Why exercise is important in cardiac rehab
Everyone can benefit from exercise. However, if you are recovering from a heart attack or have other heart disease, the benefits of exercise will be even greater than for most people. Cardiac rehab programs are designed to restore and maintain your physical function. Whether your goal is to return to work as soon as possible, live a more active lifestyle, or achieve a level of independence to increase the quality of your life, exercise must be a regular part of your routine.
To achieve your goal, you should involve yourself in activities that include aerobic exercise, strength training, and flexibility exercises. During recovery and then rehabilitation, your exercise program should be specifically designed for you. It should safely progress from a supervised program monitored by an exercise physiologist or other qualified professional to an independent, self-managed program.
Benefits of aerobic exercise for your heart
Your heart is a muscle with fibers that allow it to contract and pump blood. Like other muscles in your body, your heart will respond to exercise. When a muscle is used during exercise, the fibers inside it become stronger and more efficient. Increasing your heart rate during aerobic exercise not only strengthens the heart itself but also helps more blood circulate through your body. Blood contains oxygen and nutrients that increase the health and efficiency of many of your body's important systems.
After a heart attack, your heart is recovering from direct injury from the event itself and possibly indirect injury due to surgery. A safe and progressive exercise program will help your heart recover by helping to restore its muscle strength and blood flow.
Other benefits of aerobic exercise
There are many other physical and mental benefits of aerobic exercise for cardiac rehab.
- Physical benefits:
- Increases aerobic ability (the ability of your body to use oxygen)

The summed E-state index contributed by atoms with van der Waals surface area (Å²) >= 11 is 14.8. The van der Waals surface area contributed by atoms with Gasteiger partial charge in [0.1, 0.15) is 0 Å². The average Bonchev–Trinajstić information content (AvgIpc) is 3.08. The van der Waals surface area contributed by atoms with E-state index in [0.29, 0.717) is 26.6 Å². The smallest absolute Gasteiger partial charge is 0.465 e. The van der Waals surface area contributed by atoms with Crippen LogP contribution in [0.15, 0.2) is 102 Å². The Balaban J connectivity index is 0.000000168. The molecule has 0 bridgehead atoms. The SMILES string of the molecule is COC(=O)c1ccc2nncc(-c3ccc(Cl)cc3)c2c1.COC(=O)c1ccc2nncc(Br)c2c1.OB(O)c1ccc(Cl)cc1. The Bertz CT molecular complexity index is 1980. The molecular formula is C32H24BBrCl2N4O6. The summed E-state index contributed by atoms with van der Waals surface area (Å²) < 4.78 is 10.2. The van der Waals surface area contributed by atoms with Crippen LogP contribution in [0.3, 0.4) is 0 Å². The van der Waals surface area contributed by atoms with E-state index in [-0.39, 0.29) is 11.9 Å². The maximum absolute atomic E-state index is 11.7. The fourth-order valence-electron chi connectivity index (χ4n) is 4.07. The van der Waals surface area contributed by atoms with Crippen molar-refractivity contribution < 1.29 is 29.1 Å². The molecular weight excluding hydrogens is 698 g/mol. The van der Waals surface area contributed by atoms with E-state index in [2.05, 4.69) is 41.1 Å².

- Increases lung volume and the lungs' ability to take in oxygen
- Reduces the demands on your heart both at rest and during exercise
- Lowers blood pressure
- Can reduce your proportion of body fat
- Mental benefits:
- Reduces anxiety
- Helps improve mild to moderate depression; improves mood, self-esteem, and self-concept
What about functional benefits?
Exercise also has specific benefits for your body's functions, including increased:
- Size and strength of your muscles.
- Efficiency of your muscles to use nutrients and oxygen.
- Ability of your lungs to provide oxygen to your bloodstream.
- Ability of your body to transport oxygen to the working muscles and organs.
- Strength and efficiency of the heart (increases the amount of blood pumped per beat).
Benefits of strength training
Increased strength can help improve your risk factors for heart disease and enhance your independence. Strength training has many benefits for you during your recovery and rehabilitation.
- When you have more muscle, your body burns energy faster. This faster energy burn can help you manage your weight.
- Strength training can decrease the demands on your heart when you do daily activities such as lifting.
- Strength training can help improve your stability and reduce your chance of falling.
- Strength training can help increase your bone mineral density and make your bones stronger, especially if you are older.
Last Updated: October 8, 2008
Author: Robin Parks, MS